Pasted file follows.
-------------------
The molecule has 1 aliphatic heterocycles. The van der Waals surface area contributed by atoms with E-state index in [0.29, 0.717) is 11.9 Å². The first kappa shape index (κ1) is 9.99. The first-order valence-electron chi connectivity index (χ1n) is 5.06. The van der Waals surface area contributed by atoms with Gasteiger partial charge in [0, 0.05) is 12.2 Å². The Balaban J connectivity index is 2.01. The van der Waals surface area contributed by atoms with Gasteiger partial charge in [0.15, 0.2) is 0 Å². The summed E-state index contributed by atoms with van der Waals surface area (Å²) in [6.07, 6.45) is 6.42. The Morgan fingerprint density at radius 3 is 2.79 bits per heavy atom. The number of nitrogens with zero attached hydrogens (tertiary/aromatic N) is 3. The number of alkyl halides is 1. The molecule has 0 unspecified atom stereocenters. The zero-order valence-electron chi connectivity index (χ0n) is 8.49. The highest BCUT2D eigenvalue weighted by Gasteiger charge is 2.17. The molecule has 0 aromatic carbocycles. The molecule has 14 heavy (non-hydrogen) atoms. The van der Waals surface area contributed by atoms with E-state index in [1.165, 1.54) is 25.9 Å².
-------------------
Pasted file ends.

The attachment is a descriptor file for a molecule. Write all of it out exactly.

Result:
The molecule has 1 aliphatic heterocycles. The van der Waals surface area contributed by atoms with E-state index in [0.29, 0.717) is 11.9 Å². The first kappa shape index (κ1) is 9.99. The first-order valence-electron chi connectivity index (χ1n) is 5.06. The van der Waals surface area contributed by atoms with Gasteiger partial charge in [0, 0.05) is 12.2 Å². The Balaban J connectivity index is 2.01. The van der Waals surface area contributed by atoms with Gasteiger partial charge in [0.15, 0.2) is 0 Å². The summed E-state index contributed by atoms with van der Waals surface area (Å²) in [6.07, 6.45) is 6.42. The Morgan fingerprint density at radius 3 is 2.79 bits per heavy atom. The number of nitrogens with zero attached hydrogens (tertiary/aromatic N) is 3. The number of alkyl halides is 1. The molecule has 0 unspecified atom stereocenters. The zero-order valence-electron chi connectivity index (χ0n) is 8.49. The highest BCUT2D eigenvalue weighted by Gasteiger charge is 2.17. The molecule has 0 aromatic carbocycles. The molecule has 14 heavy (non-hydrogen) atoms. The van der Waals surface area contributed by atoms with E-state index in [1.165, 1.54) is 25.9 Å².